Since the active and the inactive phases could clearly be separated and diaphragmatic activity was silent in the inactive phase, we considered this activity pattern as the respiratory activity. On the other hand, the diaphragmatic activities showing larger amplitude and longer duration were observed during voluntary movements. This prolonged pattern of diaphragmatic activity was considered as the non-respiratory activity. We were able to distinguish the inspiration phase from the expiration phase, although the rhythmic activity of the diaphragm was sometimes difficult to detect during free movement. The indistinguishable activities might be due to the combination of respiratory and non-respiratory activities because the activity of the diaphragm is known to be influenced by the non-respiratory inputs [25, 12]. Also, it has been reported that under anesthetized condition and when the posture is changed, the cycle length and intensity of the activity of the diaphragm change due to the non-respiratory input [2, 12].

The length and configuration of the diaphragm always change in accordance with changes in posture, and such changes would be expected to affect the mechanical efficiency of the diaphragm. The effect of postural changes on respiration was investigated in anesthetized cats by applying body tilt [2]. The results suggested that respiratory modulation minimizes the changes in lung volume which was externally induced during postural changes [2]. Further, the diaphragm responses to the stretch were compared before and after rhizotomy [13]. The results suggested that the afferents sensitive to changes in the operating length in the diaphragm contribute to compensatory alterations in phrenic motor drive.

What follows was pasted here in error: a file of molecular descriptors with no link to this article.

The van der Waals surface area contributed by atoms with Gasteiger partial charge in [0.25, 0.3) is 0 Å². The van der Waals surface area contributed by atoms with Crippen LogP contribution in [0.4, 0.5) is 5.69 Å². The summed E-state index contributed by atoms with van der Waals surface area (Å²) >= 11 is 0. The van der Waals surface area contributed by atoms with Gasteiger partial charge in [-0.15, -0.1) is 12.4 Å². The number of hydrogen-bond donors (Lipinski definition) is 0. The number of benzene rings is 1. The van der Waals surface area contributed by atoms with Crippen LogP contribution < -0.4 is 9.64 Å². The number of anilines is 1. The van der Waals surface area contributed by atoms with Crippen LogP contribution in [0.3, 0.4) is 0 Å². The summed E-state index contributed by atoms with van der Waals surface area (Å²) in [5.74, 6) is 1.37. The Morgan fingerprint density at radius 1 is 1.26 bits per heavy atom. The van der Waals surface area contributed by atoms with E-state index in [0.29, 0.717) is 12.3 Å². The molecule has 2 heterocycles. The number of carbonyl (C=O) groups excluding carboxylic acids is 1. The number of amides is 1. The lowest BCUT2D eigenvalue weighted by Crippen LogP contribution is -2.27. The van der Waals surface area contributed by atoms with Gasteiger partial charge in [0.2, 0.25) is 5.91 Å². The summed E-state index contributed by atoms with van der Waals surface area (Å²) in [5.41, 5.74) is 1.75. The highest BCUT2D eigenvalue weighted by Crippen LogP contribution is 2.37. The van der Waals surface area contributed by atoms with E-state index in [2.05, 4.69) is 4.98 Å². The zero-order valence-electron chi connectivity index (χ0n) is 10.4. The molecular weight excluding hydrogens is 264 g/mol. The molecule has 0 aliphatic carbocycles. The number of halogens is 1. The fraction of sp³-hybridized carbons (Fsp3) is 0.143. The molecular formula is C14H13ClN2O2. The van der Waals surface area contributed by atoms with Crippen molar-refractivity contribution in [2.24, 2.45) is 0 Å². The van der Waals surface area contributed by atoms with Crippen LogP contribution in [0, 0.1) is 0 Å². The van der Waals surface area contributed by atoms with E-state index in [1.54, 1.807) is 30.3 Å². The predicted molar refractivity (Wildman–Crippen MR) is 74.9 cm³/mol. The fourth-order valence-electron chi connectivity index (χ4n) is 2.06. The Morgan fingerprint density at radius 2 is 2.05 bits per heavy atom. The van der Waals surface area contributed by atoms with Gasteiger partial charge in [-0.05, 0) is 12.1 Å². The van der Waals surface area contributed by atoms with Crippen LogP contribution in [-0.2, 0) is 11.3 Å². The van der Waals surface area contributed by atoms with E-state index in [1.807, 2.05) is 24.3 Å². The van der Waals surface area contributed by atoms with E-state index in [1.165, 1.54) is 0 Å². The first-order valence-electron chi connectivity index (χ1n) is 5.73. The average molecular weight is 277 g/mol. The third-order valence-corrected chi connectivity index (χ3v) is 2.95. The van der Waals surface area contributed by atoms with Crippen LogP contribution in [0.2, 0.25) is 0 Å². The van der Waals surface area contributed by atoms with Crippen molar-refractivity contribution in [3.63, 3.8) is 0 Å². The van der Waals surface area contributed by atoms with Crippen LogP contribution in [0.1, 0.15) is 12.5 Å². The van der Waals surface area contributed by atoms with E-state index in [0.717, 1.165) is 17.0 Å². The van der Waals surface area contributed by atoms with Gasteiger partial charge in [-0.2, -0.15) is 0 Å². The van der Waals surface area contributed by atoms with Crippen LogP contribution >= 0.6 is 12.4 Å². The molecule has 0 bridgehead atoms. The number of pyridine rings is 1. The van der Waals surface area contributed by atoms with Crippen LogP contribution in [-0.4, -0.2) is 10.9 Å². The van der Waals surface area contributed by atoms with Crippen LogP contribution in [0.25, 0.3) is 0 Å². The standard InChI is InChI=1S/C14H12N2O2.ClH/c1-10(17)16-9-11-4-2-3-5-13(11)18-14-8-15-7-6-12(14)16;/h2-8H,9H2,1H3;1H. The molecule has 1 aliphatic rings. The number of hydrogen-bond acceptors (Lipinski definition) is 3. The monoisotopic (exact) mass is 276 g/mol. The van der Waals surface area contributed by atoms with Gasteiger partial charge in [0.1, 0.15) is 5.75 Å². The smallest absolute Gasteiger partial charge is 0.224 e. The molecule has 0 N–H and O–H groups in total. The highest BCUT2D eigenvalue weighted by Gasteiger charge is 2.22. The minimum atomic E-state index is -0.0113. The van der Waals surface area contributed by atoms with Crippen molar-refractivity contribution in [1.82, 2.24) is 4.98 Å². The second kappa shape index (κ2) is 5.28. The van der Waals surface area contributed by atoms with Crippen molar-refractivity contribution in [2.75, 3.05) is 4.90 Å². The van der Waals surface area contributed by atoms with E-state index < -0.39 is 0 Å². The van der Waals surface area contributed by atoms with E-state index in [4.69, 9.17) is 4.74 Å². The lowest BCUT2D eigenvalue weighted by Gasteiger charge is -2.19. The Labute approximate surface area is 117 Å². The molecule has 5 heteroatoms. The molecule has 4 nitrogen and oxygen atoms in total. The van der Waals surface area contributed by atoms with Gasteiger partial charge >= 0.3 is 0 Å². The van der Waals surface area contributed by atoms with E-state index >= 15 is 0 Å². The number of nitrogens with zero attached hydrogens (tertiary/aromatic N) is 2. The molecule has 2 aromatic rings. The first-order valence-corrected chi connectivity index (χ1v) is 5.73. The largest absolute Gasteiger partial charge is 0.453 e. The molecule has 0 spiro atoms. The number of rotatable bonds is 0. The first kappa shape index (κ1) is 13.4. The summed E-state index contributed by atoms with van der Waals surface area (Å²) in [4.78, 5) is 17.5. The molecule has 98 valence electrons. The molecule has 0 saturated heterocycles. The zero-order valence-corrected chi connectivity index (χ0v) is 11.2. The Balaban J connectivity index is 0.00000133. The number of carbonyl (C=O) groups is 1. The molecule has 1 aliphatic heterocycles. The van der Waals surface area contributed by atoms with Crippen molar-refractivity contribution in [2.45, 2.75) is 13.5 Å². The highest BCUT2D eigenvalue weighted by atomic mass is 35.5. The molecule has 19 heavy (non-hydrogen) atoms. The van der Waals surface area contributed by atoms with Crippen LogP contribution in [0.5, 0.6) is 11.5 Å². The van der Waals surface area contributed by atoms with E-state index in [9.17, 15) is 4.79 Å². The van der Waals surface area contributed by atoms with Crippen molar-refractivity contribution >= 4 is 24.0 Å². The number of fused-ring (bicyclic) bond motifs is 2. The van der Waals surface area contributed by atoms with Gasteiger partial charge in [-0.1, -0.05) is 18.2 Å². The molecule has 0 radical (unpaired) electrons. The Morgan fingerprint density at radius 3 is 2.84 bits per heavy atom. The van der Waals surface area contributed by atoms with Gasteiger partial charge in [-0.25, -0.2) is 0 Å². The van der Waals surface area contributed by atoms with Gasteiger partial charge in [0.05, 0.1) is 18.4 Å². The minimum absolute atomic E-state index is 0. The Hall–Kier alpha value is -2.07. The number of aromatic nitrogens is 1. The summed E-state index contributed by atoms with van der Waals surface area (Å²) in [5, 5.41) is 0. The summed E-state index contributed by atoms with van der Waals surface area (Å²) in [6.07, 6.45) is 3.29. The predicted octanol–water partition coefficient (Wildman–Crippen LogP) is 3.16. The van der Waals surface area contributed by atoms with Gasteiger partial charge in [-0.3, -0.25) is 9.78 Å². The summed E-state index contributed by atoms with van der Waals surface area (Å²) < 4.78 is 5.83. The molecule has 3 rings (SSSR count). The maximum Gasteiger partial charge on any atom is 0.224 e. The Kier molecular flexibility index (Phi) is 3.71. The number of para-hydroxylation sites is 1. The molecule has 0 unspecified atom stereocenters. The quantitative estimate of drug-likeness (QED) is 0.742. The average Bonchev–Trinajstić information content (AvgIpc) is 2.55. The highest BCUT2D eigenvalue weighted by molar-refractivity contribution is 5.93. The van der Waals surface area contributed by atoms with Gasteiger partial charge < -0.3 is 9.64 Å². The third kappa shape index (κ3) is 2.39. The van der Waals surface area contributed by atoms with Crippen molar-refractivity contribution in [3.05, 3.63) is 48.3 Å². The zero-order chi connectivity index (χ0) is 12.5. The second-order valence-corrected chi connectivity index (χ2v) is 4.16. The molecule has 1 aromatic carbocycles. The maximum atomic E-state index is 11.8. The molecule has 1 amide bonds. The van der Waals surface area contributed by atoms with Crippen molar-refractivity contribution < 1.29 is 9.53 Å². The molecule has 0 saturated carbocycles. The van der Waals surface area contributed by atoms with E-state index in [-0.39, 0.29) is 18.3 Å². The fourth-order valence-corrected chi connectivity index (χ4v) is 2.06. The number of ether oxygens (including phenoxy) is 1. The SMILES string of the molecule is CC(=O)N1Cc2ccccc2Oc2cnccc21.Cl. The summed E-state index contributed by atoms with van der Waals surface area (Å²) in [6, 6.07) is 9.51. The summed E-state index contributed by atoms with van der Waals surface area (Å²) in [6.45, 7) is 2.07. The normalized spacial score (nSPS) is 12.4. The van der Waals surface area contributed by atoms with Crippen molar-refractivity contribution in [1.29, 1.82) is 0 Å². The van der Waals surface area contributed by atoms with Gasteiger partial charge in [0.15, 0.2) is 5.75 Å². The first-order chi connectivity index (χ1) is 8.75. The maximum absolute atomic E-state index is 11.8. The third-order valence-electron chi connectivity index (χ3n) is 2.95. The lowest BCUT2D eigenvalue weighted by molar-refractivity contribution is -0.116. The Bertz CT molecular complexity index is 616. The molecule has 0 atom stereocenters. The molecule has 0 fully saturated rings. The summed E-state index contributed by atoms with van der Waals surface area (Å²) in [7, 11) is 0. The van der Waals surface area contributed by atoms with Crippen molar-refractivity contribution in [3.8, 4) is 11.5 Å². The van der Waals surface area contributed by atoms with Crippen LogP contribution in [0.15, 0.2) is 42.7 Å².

It was suggested that systematic, reproducible, and posture-dependent changes in regional EMG activity of the diaphragm may be due to the changes in electrical environment surrounding the intramuscular electrodes by examining evoked regional diaphragmatic activity in dogs [14]. The asymmetrical non-respiratory activity in the left and right diaphragm was considered to be due to the changes in electrical environment [14]. However, it could not be the case in the present experiment, because the diaphragm in cats is smaller than that in dogs and small displacements by contraction may cause the relatively stable electrical recording environment. Moreover, recording wires were knotted from the surface of the diaphragm in the abdominal cavity and fixed to the muscle surface with adhesive, and we confirmed no effects on the diaphragm by passive movements after the implantation of the recording wires.

In the present study, most of the diaphragmatic activities started shortly after the initiation of standing-up movement, and those activities were more active than normal respiratory activity. Non-respiratory EMG activity in the diaphragm occurred after the onset of trunk muscles activities during standing-up movement. Left and right diaphragmatic activities showed different patterns during rotation movements and sometimes more active than that during the resting state. From these points, it was reasonable to consider that non-respiratory activities were not controlled voluntarily but affected by changes of length and tension which were induced by changes in mechanical conditions of the body due to the voluntary movements. The asymmetrical activity may be caused by different lengths of each side of the diaphragm and trunk muscle, but we were not able to find the particular difference between clockwise and counterclockwise rotating movements. In the present study, we selected the record of rotation movements from the records of free movements. Therefore, the movements of rotation varied. The variability of EMG activities may be due to the variation of each rotating movement.